Good Fences And Not So Good Neighbors: Property Law 101

Good Fences And Not So Good Neighbors: Property Law 101

Common Mistakes That Employers Make When Trying To Investigate And Fire A Thief

by Hunter Moore

Employee theft costs businesses a massive amount of money, between $20 and $50 billion annually. Since theft and fraud are so common in business, chances are that you will come across an dishonest employee at some point. So what do you do when it happens? Obviously, you will want to terminate the employee. However, there's a right way and a wrong way to go about investigating theft and terminating an employee suspected of theft. Following are common mistakes that business owners make when trying to investigate and fire a thief. 


Even if you catch an employee stealing red handed, you cannot fire them based on your findings alone. They can always say you framed them. In essence, it's your word against theirs. When performing an investigation, always make sure that there are two investigators involved. It's also a good idea for one of the investigators to not know the employee in question. Hire a private investigator if you have to. If your company has a protocol for theft investigations, you must strictly follow it. Any deviations from the protocol could be used against you later in court. 


You have to be careful about how you collect evidence for your investigation. You cannot search the suspect's personal belongings or you may get slapped with an invasion-of-privacy claim. You can't do a sting operation like you see on TV, recording your employees in the locker room, because the evidence might not be admissible in court. If you choose to question your employee about the theft, they must consent to participate and be free to leave at any time. You cannot "imprison" them in your office. Any mistakes made during evidence collection may hurt your case if it does go to court.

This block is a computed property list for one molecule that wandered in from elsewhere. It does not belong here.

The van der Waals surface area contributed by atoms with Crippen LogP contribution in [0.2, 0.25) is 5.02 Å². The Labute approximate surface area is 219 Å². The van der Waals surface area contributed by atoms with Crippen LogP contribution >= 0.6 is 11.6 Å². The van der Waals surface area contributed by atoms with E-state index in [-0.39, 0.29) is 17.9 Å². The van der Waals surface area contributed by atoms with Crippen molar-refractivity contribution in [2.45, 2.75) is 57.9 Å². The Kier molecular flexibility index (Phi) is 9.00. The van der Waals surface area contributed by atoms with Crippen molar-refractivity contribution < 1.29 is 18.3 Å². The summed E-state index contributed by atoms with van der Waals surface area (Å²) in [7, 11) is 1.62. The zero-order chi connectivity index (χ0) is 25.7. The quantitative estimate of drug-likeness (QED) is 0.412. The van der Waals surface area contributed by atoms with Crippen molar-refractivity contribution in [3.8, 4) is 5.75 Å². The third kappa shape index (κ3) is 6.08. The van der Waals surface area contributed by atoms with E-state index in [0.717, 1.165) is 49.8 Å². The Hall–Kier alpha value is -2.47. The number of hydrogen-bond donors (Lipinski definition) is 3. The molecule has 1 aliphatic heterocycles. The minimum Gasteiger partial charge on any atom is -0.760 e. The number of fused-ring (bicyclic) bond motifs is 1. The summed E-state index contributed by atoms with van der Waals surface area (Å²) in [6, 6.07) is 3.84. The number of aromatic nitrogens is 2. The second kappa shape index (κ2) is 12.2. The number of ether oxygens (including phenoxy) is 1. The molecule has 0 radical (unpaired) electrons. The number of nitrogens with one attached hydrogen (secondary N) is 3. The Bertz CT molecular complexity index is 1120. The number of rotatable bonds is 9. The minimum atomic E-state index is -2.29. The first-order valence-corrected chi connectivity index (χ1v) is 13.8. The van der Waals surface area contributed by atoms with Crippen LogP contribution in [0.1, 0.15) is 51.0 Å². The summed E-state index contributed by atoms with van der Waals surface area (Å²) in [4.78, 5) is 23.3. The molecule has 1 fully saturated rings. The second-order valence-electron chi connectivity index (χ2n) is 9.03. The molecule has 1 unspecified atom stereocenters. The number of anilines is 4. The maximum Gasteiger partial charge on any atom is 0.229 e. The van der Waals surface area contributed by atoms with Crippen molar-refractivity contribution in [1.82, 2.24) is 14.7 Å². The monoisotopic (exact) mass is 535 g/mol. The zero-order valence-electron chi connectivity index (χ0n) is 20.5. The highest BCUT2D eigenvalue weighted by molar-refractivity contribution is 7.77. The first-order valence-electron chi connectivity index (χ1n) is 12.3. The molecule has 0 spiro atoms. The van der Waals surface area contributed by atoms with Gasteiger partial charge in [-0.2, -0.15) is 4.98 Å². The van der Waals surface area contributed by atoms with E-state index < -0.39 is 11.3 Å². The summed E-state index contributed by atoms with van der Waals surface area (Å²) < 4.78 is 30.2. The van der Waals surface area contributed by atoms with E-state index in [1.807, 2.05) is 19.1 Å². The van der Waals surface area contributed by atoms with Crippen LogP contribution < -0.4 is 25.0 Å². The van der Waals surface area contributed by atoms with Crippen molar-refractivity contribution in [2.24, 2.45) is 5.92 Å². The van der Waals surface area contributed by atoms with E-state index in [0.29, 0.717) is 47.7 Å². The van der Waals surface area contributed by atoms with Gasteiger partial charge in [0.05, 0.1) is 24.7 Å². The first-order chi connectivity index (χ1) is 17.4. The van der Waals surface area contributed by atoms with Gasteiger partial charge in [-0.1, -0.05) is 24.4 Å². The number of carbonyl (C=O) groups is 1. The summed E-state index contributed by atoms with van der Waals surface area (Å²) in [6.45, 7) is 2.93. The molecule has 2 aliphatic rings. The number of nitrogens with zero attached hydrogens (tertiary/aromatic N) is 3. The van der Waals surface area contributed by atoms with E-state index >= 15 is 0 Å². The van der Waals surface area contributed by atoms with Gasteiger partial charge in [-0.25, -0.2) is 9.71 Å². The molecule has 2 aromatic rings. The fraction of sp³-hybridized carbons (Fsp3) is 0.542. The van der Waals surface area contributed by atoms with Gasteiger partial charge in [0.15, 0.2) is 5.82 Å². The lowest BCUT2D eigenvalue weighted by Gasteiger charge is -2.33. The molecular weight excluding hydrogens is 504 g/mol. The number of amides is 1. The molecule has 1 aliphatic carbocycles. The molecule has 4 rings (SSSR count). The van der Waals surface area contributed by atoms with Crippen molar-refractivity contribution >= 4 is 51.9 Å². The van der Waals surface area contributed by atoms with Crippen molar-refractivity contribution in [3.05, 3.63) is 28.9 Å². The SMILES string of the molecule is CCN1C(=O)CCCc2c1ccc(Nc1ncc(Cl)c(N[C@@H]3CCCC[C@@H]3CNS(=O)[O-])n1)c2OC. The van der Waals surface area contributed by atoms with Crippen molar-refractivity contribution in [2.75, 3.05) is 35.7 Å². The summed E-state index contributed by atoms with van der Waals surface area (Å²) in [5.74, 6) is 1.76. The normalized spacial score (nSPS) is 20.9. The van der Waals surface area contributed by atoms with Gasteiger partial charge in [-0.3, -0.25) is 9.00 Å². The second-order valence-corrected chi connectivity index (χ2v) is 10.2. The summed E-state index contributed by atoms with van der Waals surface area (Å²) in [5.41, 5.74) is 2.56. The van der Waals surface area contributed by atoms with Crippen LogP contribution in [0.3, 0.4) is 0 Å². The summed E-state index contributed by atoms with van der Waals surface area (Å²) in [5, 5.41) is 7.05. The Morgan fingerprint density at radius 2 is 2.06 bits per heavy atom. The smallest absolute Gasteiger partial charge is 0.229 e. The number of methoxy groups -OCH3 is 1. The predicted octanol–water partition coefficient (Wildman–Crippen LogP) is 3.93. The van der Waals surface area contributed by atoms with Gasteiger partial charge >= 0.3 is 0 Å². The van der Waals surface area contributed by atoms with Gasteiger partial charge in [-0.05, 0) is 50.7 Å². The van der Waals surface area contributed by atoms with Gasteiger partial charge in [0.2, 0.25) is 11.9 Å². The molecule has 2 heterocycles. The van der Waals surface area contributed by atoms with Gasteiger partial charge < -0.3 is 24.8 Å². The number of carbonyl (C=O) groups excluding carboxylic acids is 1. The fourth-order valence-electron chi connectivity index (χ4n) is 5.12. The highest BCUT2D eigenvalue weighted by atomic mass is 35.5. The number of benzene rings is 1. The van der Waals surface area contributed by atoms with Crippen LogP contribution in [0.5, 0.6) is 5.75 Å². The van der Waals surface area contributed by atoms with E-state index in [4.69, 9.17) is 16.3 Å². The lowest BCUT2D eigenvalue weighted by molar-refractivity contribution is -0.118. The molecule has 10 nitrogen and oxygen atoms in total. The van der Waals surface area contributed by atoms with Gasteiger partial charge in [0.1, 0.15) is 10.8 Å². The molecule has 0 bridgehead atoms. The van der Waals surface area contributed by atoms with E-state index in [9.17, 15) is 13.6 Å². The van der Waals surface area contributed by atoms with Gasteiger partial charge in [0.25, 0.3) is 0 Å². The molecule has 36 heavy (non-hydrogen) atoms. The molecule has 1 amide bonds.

You should not fire your employee immediately. They should be alerted to the fact that they are under investigation. You can suspend them during this time, but you should only fire them after the investigation is complete. If you're going officially fire someone for theft, you should have enough evidence to find them guilty. Suspicion is not enough. However, you may be able to change the wording a bit. For example, you can fire someone for a lack of confidence. Always be mindful of the words you use when you're firing an employee. 

Finding out that someone is stealing from you can be an emotional experience. However, you have to keep a level head and follow the law at all times. For more information and assistance, consider hiring a private investigator, such as those at Blue Systems International, or contact a lawyer. 


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Good Fences And Not So Good Neighbors: Property Law 101

If you've recently moved into a new house and your neighbors are claiming you've infringed on their property line with your new fence, you may not know what to do. Sure, the idea of contacting a lawyer can be intimidating, but if your neighbors are insistent that you're on their property and you can't prove otherwise, an attorney may be the best choice. I created this site to help people just like you understand the laws surrounding property boundaries, real estate claims, and similar issues. I hope that the information here will give you some clarity as to whether or not you need to consult an attorney to protect your interests.